In recent years, foreign languages and subtitles have moved out of the arthouse into the multiplex, with films such as Dances With Wolves, The Last Samurai, Traffic and Inglourious Basterds. Foreign languages have always been part of popular cinema -- think of The Third Man or Treasure of the Sierra Madre -- but often foreign speech has been represented in English or reduced to the hubbub of voices in the background. This book deals with the tradition of foreign languages in the cinema, showing how a diverse range of devices and narrative conventions has evolved to represent and translate foreign languages for cinema audiences. Devices such as the translating dissolve, the close-up, the ludic subtitle and the narrational subtitle used in films from the silent period to today are analysed in the light of cinema's mission to tell stories about characters who don't share a language with the cinema audience.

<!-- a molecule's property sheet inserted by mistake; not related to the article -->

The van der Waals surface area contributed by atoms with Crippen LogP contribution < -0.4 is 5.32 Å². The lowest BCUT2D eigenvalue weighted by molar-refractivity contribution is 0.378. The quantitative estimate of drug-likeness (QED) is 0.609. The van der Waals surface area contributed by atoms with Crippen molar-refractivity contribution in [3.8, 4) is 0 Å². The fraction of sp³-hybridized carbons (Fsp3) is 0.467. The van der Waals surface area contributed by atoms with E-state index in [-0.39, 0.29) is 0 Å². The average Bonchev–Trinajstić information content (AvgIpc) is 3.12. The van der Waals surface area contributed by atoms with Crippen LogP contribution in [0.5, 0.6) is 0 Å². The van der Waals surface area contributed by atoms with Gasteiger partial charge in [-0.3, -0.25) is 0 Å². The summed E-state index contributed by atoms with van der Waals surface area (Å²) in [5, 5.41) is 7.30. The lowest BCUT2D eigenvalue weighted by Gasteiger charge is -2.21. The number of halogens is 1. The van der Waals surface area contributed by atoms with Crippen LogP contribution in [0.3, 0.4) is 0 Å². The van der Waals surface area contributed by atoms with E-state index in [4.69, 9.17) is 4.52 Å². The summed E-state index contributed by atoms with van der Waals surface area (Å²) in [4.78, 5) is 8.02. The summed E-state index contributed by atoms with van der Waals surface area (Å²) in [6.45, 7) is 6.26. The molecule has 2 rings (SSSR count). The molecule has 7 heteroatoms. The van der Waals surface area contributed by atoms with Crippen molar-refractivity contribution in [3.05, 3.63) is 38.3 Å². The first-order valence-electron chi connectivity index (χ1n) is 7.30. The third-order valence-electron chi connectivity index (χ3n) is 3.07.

|Place of Publication||Basingstoke|
|Number of pages||243|
|Publication status||Published - 2011|